It is widely believed that neurologic injury accompanying CPB is of an ischemic origin. Specifically, it is believed that during CPB low flow states and showers of air and particulate emboli washed into the cerebral circulation produce an ischemic insult that is primarily of a multifocal ischemic pattern. There is ample experimental evidence--predominantly using transcranial Doppler (TCD)-facilitated assessment of the cerebral circulation--to support this theory. For example, Mills described mean embolic counts (i.e., the mean number of discrete embolic events detected) of 50 and 207 in coronary artery bypass grafting (CABG) patients having an aortic plaque thickness measuring <5 mm and >5 mm, respectively. Albin et al. (see Albin MS, Hantler GB, Mitzel H: Aeric microemboli and the transcranial Doppler (TCD): Episodic frequency and timing in 62 cases of open heart surgery. Anesthesiology 1991; 75:A53, which article is incorporated herein by reference.) reported a mean embolic count of approximately 360 at the completion of CPB in patients having "open" heart surgery (e.g., as occurs with valve repair or replacement). In contrast, patients having "closed" heart surgery (e.g., as occurs with CABG) experienced half that number of air emboli at the same study interval. These observations correlate well with a more than two-fold greater incidence of postoperative neuropsychiatric deficits in "open" versus "closed" heart surgery patients. See Slogoff S, Girgis KZ, Keats AS: Etiologic factors in neuropsychiatric complications associated with cardiopulmonary bypass. Anesth Analg 1982; 61:903-911, which article is incorporated herein by reference. Albin et al. also reported previously unsuspected episodes of no cerebral blood flow (CBF) ranging in duration from 4 s to longer than 2 min during otherwise apparently uneventful CPB. The latter events, while insufficient to cause irreversible brain injury alone, may be sufficient to exacerbate injury resulting from air and particulate emboli.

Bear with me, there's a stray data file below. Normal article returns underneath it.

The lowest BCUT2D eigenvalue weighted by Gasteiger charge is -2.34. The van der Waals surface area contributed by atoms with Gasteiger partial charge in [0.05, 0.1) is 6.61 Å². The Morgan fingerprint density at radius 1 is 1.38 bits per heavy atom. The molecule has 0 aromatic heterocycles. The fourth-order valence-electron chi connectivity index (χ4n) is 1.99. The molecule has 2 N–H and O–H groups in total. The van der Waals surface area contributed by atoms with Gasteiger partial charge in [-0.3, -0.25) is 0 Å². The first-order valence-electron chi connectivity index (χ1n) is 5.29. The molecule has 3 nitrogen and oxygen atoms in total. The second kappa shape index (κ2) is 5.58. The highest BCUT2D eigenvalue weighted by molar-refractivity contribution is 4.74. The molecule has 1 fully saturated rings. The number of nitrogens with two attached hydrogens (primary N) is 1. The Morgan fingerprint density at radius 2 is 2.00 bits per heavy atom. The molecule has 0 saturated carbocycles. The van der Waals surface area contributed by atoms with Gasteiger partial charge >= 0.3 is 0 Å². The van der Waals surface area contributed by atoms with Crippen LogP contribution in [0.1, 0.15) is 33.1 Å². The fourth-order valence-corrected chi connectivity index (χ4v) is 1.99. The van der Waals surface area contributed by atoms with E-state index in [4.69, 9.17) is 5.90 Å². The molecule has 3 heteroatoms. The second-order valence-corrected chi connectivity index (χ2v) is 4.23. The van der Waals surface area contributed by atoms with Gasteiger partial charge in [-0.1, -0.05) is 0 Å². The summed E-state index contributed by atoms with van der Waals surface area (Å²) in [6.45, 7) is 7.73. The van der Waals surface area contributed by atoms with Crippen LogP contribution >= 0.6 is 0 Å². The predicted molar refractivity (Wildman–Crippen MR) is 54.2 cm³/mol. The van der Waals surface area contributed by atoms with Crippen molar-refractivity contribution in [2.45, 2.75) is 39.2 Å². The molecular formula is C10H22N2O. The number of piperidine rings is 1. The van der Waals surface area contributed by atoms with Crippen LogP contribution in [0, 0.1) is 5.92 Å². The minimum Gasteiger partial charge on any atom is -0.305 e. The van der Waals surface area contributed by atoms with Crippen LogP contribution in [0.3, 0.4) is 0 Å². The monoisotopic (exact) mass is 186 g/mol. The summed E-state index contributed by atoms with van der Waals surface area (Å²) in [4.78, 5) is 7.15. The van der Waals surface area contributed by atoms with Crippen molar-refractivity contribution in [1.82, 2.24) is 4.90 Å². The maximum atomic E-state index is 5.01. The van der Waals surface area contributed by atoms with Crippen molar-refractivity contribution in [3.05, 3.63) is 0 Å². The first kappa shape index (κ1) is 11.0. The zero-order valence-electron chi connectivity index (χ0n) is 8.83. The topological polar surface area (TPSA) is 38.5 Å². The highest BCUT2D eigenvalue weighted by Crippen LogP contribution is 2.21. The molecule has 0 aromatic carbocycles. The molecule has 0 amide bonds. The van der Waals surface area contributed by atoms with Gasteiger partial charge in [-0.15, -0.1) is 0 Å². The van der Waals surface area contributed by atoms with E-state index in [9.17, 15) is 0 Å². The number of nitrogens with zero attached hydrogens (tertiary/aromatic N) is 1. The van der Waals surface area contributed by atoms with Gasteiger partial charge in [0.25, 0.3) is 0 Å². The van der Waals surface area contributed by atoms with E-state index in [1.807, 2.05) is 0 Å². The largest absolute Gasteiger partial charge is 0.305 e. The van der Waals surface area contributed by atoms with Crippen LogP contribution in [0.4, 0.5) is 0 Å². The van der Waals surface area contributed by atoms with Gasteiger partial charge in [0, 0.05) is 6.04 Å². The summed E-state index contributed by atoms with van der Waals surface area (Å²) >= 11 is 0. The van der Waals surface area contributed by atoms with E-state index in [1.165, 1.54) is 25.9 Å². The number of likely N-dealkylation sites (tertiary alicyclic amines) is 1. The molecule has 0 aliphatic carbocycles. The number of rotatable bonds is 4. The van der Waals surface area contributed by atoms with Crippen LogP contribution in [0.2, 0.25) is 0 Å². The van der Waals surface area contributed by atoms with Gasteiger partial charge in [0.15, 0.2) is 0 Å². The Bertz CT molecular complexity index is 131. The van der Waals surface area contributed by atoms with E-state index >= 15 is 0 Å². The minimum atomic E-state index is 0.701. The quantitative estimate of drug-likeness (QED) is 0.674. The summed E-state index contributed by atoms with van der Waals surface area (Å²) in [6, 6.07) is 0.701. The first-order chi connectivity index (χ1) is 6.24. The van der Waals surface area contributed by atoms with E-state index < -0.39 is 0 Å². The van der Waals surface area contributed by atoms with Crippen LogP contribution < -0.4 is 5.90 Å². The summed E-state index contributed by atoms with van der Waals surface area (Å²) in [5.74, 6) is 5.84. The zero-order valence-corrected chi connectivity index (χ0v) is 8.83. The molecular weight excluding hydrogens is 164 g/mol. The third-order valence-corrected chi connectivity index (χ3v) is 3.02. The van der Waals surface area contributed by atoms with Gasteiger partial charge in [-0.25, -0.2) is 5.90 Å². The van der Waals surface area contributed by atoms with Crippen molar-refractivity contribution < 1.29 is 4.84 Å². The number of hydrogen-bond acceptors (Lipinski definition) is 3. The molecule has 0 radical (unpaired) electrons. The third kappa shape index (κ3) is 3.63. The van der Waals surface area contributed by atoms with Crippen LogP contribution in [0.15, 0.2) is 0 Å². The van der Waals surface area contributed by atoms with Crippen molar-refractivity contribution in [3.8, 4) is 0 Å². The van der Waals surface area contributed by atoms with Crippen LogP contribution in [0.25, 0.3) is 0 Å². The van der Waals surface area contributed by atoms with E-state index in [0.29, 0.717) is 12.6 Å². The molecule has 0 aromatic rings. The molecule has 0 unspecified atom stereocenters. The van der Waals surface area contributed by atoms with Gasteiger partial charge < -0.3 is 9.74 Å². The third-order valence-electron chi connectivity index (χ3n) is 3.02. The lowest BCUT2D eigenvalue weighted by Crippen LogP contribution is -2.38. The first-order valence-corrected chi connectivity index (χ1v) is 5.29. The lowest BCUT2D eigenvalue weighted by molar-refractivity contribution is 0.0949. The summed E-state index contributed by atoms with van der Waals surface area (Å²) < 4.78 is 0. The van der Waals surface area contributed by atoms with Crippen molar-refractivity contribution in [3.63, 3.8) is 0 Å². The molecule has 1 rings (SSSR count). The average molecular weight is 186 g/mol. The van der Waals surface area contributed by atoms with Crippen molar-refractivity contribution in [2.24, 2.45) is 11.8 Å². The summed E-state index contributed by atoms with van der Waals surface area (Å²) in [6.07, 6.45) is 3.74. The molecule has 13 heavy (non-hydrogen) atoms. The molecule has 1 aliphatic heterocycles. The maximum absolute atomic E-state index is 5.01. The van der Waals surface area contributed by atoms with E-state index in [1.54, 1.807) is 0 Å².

It is also well known that alterations in temperature can affect the brain's ability to survive an ischemic insult. This phenomenon has been demonstrated repeatedly in humans subjected to profound hypothermia and circulatory arrest to facilitate the surgical repair of complex cardiac or cerebrovascular anomalies. When temperature is reduced to 17-20° C., the human brain can tolerate approximately one hour of circulatory arrest without sustaining permanent injury. This dramatic evidence of cerebral protection is believed to be mechanistically related to large reductions in the cerebral metabolic rate of oxygen consumption (CMRO2) that occur during profound hypothermia. It has also been demonstrated that mild alterations in brain temperature can have a significant effect on functional outcome and histopathology following cerebral ischemia. In these studies, improvement in outcome was reported with mild hypothermia and worsened with mild hyperthermia.